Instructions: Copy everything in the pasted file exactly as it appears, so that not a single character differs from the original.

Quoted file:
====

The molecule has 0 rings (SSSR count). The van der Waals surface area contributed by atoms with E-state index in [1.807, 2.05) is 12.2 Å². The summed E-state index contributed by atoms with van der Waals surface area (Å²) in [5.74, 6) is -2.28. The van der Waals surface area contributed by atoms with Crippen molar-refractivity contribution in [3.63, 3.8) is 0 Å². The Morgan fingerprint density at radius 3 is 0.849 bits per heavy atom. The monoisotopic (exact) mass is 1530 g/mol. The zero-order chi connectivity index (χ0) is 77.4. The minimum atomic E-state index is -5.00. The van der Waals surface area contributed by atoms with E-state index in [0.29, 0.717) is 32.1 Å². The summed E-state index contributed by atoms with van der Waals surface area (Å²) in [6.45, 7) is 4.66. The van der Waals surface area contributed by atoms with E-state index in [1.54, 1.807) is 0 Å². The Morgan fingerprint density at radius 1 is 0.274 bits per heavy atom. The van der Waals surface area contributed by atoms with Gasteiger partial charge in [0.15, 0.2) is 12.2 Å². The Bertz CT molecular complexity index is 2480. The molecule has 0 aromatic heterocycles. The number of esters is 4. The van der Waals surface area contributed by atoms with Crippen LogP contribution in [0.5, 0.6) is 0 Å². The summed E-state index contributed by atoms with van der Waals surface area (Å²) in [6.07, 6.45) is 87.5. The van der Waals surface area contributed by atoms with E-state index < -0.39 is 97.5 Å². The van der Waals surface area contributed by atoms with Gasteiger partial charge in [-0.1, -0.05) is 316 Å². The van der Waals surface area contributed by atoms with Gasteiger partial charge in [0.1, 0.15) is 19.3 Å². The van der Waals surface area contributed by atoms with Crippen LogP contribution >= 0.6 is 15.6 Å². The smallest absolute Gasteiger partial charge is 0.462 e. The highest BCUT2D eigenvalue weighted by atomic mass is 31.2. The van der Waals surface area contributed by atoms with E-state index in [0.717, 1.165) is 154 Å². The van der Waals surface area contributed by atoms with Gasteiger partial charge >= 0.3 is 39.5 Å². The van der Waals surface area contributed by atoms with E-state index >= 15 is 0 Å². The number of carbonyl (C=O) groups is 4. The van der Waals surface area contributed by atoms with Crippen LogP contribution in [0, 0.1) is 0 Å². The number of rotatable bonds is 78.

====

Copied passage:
The molecule has 0 rings (SSSR count). The van der Waals surface area contributed by atoms with E-state index in [1.807, 2.05) is 12.2 Å². The summed E-state index contributed by atoms with van der Waals surface area (Å²) in [5.74, 6) is -2.28. The van der Waals surface area contributed by atoms with Crippen molar-refractivity contribution in [3.63, 3.8) is 0 Å². The Morgan fingerprint density at radius 3 is 0.849 bits per heavy atom. The monoisotopic (exact) mass is 1530 g/mol. The zero-order chi connectivity index (χ0) is 77.4. The minimum atomic E-state index is -5.00. The van der Waals surface area contributed by atoms with E-state index in [0.29, 0.717) is 32.1 Å². The summed E-state index contributed by atoms with van der Waals surface area (Å²) in [6.45, 7) is 4.66. The van der Waals surface area contributed by atoms with E-state index in [1.54, 1.807) is 0 Å². The Morgan fingerprint density at radius 1 is 0.274 bits per heavy atom. The van der Waals surface area contributed by atoms with Gasteiger partial charge in [0.15, 0.2) is 12.2 Å². The Bertz CT molecular complexity index is 2480. The molecule has 0 aromatic heterocycles. The number of esters is 4. The van der Waals surface area contributed by atoms with Crippen LogP contribution in [0.5, 0.6) is 0 Å². The summed E-state index contributed by atoms with van der Waals surface area (Å²) in [6.07, 6.45) is 87.5. The van der Waals surface area contributed by atoms with E-state index < -0.39 is 97.5 Å². The van der Waals surface area contributed by atoms with Gasteiger partial charge in [-0.1, -0.05) is 316 Å². The van der Waals surface area contributed by atoms with Gasteiger partial charge in [0.1, 0.15) is 19.3 Å². The van der Waals surface area contributed by atoms with Crippen LogP contribution >= 0.6 is 15.6 Å². The smallest absolute Gasteiger partial charge is 0.462 e. The highest BCUT2D eigenvalue weighted by atomic mass is 31.2. The van der Waals surface area contributed by atoms with E-state index in [0.717, 1.165) is 154 Å². The van der Waals surface area contributed by atoms with Gasteiger partial charge >= 0.3 is 39.5 Å². The van der Waals surface area contributed by atoms with E-state index >= 15 is 0 Å². The number of carbonyl (C=O) groups is 4. The van der Waals surface area contributed by atoms with Crippen LogP contribution in [0, 0.1) is 0 Å². The number of rotatable bonds is 78.